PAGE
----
For more information on how to preserve food at home via freezing, check out the National Center for Home Food Preservation website – http://www.uga.edu/nchfp/how/freeze.html, or some of my favorite books: Preserving the Harvest, So Easy to Preserve or Preserving Summer’s Bounty.

Some pix: Tantre Farm’s market table on Wednesday, October 14.

Swiss chard, lacinato and curly kale waiting for you at Tantre’s table.

A lovely organic kale medley from Frog Holler Organic Farm about to get blanched.

Karen Wilczewski and her big, colorful cauliflower at the Ann Arbor Market.

Dawn, a strong member of the Locavorious kitchen crew, lifts a Wilczewski cauliflower.

Announcing the Long Winter Kitchen

Brrr here arrives autumn.  When I picked up produce from Tantre Farm’s market stand on Wednesday, Richard Andres just smiled and quoted Percy Shelley’s Ode to the West Wind

O WILD West Wind, thou breath of Autumn’s being

Fortunately the rock stars in our Locavorious kitchen crew have preserved an amazing amount of food this year…so not only are we enjoying the wild west wind of autumn….we are ready for winter!   And speaking of the long winter in front of us…..I wanted to share with everyone yet another great local food business designed around helping people eat locally in these coming cold winter months. 

An all new prepared meals winter CSA called the Long Winter Kitchen has launched in Ann Arbor. The Long Winter Kitchen is a four month CSA that prepares your meals from virtually all local ingredients, primarily local produce preserved by us in the Locavorious community freezer and local meat from Old Pine Farm.   Talk about high quality ingredients!   

Each month The Long Winter Kitchen chefs (including Mary Wessel Walker of Community Farm Kitchen fame) will transform humanely raised organic beef, chicken, pork, eggs and bison from Old Pine Farm and local produce harvested at peak flavor and preserved by Locavorious, into healthy and hearty winter meals.  The menus they’ve planned include dishes such as pork roast stuffed with apples and cranberries, Beef Wellington, chicken chili and a special quiche of the month.   Whole shares are $1200 for the four months.  This equates to less than $10 per person, per meal for delicious, local home-style food. For information please contact Mary Wessel Walker @ 734-395-7782 or email info@communityfarmkitchen.com

Back to the future – cooking with frozen fruits and vegetables

Or maybe I should call this “confessions of a foodie-locavore-come-lately:” I haven’t cooked with frozen produce very much over the years.  Well, except for frozen peas, corn, and in recent years, edamame. Why cook with anything else frozen?  Whatever it is you feel like cooking this week, it’s all there in any mid-to-upscale grocery store all year round!  And then I discovered farmers markets.  I could write an Ode to Farmers Markets.  I was flabbergasted the first time a friend took me to a *small* farmers market in Menlo Park, CA back in the early 90s.  I had never set eyes on a persimmon before, let alone tasted one, and lo and behold there were SEVEN varieties of persimmons heaped on the tables, and purple carrots, and striped beets, and all sorts of green things and root things that I could not even begin to identify.  OMG.  Oh gorgeous bounty. We cooked an enormous and sumptuous meal, all with ingredients from this little farmers market.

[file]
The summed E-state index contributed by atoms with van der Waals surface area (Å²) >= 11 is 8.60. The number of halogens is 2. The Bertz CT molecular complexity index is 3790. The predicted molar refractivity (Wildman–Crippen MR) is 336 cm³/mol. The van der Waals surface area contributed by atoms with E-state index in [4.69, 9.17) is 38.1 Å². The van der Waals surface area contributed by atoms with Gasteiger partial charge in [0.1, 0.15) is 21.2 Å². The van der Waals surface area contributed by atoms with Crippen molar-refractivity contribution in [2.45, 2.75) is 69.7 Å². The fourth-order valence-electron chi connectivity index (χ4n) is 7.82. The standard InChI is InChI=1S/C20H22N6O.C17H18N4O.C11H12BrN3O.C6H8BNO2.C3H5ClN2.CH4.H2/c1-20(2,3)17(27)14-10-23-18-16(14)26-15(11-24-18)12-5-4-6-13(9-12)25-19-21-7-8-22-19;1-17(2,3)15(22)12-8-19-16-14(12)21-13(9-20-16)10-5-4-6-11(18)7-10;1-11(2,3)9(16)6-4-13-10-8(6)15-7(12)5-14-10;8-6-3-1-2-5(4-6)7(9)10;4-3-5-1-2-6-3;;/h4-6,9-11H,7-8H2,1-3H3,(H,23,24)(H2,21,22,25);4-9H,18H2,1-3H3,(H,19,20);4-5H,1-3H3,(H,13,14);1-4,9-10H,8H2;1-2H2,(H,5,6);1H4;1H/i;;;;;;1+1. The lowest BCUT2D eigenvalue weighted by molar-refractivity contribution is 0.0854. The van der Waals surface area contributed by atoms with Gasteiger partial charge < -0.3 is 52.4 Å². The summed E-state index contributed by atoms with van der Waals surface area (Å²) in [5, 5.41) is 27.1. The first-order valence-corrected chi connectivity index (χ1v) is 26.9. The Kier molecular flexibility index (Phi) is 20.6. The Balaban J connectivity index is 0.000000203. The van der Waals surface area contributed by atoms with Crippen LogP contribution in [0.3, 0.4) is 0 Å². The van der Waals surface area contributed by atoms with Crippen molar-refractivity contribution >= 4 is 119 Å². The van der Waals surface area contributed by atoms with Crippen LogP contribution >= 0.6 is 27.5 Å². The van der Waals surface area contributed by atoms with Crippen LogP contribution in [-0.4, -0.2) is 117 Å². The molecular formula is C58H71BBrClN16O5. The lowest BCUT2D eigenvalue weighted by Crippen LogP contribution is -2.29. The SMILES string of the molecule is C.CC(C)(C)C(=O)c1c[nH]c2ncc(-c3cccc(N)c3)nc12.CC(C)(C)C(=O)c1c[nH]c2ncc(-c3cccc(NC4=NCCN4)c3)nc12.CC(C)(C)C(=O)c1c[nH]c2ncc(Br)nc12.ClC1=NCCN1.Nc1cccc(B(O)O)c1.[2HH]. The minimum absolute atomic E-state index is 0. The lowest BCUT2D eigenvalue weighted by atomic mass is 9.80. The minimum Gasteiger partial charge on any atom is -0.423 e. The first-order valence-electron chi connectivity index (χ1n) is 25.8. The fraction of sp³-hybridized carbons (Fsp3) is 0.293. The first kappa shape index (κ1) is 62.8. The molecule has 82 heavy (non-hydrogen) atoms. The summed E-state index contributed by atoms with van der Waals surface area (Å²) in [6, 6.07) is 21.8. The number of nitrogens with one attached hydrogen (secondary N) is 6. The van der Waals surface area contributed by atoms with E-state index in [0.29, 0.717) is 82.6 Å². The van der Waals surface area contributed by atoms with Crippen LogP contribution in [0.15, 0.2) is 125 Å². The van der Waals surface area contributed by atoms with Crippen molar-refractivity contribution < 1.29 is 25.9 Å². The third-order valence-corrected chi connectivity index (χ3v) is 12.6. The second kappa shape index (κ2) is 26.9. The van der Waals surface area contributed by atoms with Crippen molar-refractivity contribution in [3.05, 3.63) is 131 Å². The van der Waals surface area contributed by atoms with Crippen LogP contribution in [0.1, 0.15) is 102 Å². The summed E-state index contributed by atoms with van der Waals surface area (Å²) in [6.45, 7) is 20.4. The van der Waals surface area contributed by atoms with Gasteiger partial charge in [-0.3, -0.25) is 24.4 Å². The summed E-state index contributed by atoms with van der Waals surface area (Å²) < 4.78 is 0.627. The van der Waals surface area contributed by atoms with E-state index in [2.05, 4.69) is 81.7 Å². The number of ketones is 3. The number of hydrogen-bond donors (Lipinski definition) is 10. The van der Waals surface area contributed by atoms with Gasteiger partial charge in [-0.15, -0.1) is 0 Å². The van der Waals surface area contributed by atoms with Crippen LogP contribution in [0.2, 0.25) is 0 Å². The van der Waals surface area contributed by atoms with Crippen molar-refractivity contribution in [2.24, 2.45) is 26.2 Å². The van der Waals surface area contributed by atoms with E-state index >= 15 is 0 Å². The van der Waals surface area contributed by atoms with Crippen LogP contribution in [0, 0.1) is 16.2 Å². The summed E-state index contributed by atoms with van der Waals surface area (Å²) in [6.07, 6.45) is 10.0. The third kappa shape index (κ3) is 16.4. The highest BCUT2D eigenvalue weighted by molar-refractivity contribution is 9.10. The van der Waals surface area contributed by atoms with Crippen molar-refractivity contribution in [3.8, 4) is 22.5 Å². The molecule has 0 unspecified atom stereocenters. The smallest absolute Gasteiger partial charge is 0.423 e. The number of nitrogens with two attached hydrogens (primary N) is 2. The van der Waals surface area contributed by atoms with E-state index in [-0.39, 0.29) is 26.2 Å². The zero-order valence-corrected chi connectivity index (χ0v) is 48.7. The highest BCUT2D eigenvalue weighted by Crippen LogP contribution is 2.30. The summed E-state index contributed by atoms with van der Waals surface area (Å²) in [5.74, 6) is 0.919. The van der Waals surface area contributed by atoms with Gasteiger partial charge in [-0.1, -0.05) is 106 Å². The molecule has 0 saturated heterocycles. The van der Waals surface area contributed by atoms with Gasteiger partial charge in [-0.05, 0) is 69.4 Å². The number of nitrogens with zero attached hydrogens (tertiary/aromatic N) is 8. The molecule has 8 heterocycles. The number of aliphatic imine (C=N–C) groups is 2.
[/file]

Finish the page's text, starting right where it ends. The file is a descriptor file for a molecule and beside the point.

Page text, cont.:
Well, here we are years later, and numerous eye-opening books about the industrialized food system later, and in snowy midwest Michigan…and guess what?  All summer & autumn we too can sing that same ode to gorgeous bounty, even at the *small* Ann Arbor Farmers Market – yellow raspberries, gooseberries, purple cauliflower and purple beans, kohlrabi, and multiple varieties of plums, peaches, apples, and fabulous green leafy things.  It’s truly amazing.  And the taste of this fresh produce is so phenomenal that I start SCOFFING at grocery store, genetically modified, shelf-stable, under-ripe and over-waxed produce.  You call that lettuce?  THAT is not a tomato.  I meet my husband’s challenge (multiple times) to blind taste test and pick which fruits come from the market vs. a store. HA! I TOLD YOU SO!

But then comes winter.

So here we are with Locavorious…an attempt to capture that wonderful Michigan farm fresh taste and keep if for ourselves to eat locavoriously in the winter.  2500 lbs of frozen fruits and veggies our first year.  That’s more than a ton a food we do not need to have shipped from China or South America or trucked from California this winter.  What should we cook first??  And how??  And how to keep it tasting great??  I’ve had to teach myself new ways to cook, so I’ve started keeping a list of recommendations, picked up from great cooks and old cookbooks and our farmers (thank you Deb Lenz & Lynn Meissner!)  Anyone else have tips to share?  This winter I’ll continue to update the Tips & Tricks page.  The best rules of thumb for veggies: 1) cook them directly from their frozen state, i.e. do not thaw them first, and 2) cook them 1/3rd to ½ as long as you would cook a fresh colander full. The best rule of thumb for frozen berries: just eat them, frozen or slightly thawed.
Bring on the winter.